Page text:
Jennifer Firn is from the Ecology Centre, School of Integrative Biology, University of Queensland. (St Lucia, Qld 4072, Australia; Tel. +61-7-33651398; Email: firstname.lastname@example.org). Jennifer's research aims to better understand how disturbance and competition facilitate the invasion of an introduced but now undesirable grass species Eragrostis curvula into pasture communities.
Developing strategies and methods for rehabilitating degraded pastures using native grasses
Article first published online: 29 OCT 2007
Ecological Management & Restoration
Volume 8, Issue 3, pages 182–186, December 2007
How to Cite
Firn, J. (2007), Developing strategies and methods for rehabilitating degraded pastures using native grasses. Ecological Management & Restoration, 8: 182–186. doi: 10.1111/j.1442-8903.2007.00365.x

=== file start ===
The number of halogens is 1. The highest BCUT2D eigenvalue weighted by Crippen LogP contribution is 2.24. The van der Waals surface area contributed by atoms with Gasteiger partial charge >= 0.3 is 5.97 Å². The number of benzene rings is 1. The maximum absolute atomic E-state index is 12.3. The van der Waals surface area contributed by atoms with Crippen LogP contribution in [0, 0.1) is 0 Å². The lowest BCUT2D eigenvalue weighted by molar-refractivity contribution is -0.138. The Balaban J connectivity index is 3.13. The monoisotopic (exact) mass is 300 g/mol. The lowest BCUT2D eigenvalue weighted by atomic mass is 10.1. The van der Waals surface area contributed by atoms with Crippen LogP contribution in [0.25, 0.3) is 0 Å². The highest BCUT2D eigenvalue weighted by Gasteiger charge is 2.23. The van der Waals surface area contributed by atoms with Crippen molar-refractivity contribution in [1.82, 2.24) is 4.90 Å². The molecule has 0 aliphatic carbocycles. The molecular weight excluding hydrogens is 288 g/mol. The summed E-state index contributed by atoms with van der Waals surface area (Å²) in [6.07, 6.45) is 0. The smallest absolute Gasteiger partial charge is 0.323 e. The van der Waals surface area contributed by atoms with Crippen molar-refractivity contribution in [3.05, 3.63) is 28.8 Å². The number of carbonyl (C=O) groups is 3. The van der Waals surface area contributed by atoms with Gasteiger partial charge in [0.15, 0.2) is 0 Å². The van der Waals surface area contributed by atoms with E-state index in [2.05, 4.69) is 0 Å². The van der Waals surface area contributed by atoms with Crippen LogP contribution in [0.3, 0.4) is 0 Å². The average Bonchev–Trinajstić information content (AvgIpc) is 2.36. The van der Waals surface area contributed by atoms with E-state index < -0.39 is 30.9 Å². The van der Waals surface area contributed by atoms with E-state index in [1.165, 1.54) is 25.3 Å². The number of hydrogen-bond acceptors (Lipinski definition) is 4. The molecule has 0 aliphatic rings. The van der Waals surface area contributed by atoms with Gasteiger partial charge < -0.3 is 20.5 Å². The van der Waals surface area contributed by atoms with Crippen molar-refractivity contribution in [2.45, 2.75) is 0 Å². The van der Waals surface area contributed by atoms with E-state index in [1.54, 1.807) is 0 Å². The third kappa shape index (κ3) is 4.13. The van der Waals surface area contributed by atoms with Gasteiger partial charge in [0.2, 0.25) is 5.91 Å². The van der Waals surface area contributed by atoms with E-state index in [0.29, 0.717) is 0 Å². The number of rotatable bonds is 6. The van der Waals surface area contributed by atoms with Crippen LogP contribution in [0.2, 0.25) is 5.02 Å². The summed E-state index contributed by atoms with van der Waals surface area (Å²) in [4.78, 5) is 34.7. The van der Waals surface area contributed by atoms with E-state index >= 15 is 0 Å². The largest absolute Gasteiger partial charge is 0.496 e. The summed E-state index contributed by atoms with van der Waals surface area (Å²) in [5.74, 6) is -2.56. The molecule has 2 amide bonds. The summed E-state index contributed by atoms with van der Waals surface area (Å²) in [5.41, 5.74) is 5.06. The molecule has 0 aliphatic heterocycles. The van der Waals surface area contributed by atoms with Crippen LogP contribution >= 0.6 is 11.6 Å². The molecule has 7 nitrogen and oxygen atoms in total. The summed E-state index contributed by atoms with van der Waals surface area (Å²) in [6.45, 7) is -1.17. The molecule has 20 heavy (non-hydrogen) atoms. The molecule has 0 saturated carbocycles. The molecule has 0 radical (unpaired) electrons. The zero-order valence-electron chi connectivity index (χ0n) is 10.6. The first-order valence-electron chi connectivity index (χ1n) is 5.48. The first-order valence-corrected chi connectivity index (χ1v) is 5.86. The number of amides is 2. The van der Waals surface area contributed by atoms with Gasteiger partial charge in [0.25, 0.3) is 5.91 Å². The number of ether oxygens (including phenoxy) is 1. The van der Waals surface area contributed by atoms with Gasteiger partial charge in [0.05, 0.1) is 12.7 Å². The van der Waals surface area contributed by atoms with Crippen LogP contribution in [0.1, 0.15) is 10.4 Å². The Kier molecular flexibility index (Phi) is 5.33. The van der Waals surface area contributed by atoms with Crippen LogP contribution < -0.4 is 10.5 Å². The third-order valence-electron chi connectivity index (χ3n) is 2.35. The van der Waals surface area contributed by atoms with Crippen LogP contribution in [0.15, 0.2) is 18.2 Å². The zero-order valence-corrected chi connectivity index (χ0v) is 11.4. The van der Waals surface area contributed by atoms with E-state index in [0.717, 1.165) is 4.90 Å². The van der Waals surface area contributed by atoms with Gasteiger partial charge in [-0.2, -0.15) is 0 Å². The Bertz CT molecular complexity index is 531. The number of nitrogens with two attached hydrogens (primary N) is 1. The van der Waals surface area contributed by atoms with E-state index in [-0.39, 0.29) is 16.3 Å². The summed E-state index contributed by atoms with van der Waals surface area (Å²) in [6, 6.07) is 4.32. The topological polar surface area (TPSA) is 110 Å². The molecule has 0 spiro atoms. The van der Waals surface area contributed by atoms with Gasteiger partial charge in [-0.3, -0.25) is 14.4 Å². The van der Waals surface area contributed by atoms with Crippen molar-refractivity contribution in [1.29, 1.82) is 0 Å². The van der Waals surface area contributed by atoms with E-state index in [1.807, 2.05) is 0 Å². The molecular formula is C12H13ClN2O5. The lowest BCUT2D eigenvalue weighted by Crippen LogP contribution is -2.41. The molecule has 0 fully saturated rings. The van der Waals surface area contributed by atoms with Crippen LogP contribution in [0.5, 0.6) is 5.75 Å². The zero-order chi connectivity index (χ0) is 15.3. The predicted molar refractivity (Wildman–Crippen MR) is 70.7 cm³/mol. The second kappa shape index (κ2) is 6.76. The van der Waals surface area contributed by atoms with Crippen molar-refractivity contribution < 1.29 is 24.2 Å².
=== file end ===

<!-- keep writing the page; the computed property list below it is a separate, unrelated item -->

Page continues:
- Issue published online: 29 OCT 2007
- Article first published online: 29 OCT 2007
- ecosystem functioning;
- grazing management;
- introduced species;
Summary The purpose of this comment paper is to highlight the need for more research that aims to develop strategies and methods for establishing and maintaining native grasses in degraded pastures. Clues to finding the best strategies are linked to the vigorous debate concerning the relationship between biodiversity and ecosystem function, which has resonated in ecological research for more than 20 years. Studies aimed at investigating the operational validity of the ‘sampling effect’ hypothesis vs. the ‘niche complementarity’ hypothesis could provide valuable direction on how to successfully re-establish healthy and stable native pasture communities, including the number of species and functional groups needed. Once strategies have been developed, then practical methods on grazing management and sowing are also needed. In the long run, research initiatives in this direction could act to benefit the conservation of native grass diversity, while at the same time, sustain important ecological (and economic) functions such as production, nutrient cycling and resistance to invasion.